Liked by 1 person

    9. You could not be more wrong. You want to talk average…the average teacher is at the actual school building 10-12 hours a day. This does include any work done at home or working through lunch. We have to attend conferences during time off and all those professional an parent conference days your kids are out…we are there. As a matter of fact I did not know that I was going to have double the students, more testing, more meetings, and almost the same pay in the last 20 plus years. If you have kids in school do you wantthese dedicated teachers to leave?

      Liked by 1 person

    10. Time off is usually spent going back to college to get more education to fulfill district requirements OR
      to keep up with everchanging teaching techniques and materials.aA

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    11. This comment is horrible, ignorant, and honestly not worth responding to. (In fact, judging by the poor punctuation, this person probably didn’t pay attention anyway.)

      People forget that teachers educate the future of America, and the success of our country is dependent on the foundation these educators set. You also teach life skills and social skills.

      Oklahoma is behind the rest of the country in so many social areas and public services as made evident here. Y’all don’t get paid half as much as you deserve. Good luck, and know that many support your endeavor.

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    12. Time Off!?!? Are you kidding me! You have no clue! I work more hours in the summer! NOT PAID! It’s the only time I have to put together units, attend training, clean and prepare for the next go round!!! You are speaking from sheer ignorance. Please don’t make comments about this when you are clearly miss informed on the reality of teaching.

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    13. Our elected leaders knew their salary when they were elected. That didn’t stop them from voting themselves a raise once they got to the capitol. I would bet every person hired into a position knew the salary when they were hired, but raises are given at regular intervals. As for the “time off,” teachers are not paid for time off. Our salaries are based on 180 school days. That salary is divided into 12 monthly payments so that we receive a reduced check every month instead of having 3 months of no pay check.

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    14. Where’s your reply Hollie? Why aren’t you spewing nonsense and being completely antisocial, acting like you have no responsibility for the people whom you depended on to get your education? What’s wrong with your argument now that you have seen all the replies? Do you really feel that you are right? Do you really think that people who offer to serve the public, as their occupation, should be lacking in sufficient resources to provide that service? Maybe you think that the privileges you enjoy, such as being alive due to the hard work of our Nations defenders, are yours to have at whatever cost your deem appropriate?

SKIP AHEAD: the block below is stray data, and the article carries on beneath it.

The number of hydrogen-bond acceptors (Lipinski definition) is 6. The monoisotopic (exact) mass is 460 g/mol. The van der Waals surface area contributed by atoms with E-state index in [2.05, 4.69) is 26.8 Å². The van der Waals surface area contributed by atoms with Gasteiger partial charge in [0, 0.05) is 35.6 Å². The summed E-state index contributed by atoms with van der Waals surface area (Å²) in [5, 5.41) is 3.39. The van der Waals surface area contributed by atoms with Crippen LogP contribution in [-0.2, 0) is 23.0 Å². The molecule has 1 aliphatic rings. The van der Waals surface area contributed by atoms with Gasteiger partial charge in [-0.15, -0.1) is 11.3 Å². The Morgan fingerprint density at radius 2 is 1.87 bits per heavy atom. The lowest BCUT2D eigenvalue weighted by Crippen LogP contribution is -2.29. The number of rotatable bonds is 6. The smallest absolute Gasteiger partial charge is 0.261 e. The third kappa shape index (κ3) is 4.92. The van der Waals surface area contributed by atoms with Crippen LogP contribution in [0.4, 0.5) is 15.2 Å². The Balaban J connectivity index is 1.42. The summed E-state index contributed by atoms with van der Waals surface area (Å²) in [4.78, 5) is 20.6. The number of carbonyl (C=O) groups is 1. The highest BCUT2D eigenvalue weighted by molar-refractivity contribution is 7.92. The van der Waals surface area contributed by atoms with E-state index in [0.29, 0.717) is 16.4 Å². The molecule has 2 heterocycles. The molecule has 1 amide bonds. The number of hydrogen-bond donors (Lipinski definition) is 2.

At some point, the ignorance exuding from your comments will hopefully be reversed by you being educated by some other educator who is giving you the luxury of learning something someone else knows without you have to somehow discover it.

      Git off you high horse and try and become knowledgable of what is really at issue here!

      The very people who might make this state viable by educating our population, to better it, are leaving. What are we going to do when there are no teachers in Oklahoma, and no one will take a teaching job here?

      Do you understand, that there is no big business in Oklahoma because we do not produce enough, viable workers for the engineering and tech industries? They don’t want to pay to “import” workers to the state. Since we don’t educate them, we don’t get businesses here. Our teaching facilities need to be reinforced and we need to repair the problems we have with the education level of our citizens so that we can have a generation ready to facilitate more high tech businesses coming to Oklahoma. Right now everyone is leaving Oklahoma, not just teachers. High tech workers, the few that we are producing, are often leaving the state for work opportunities in other states. Why can’t we keep them here?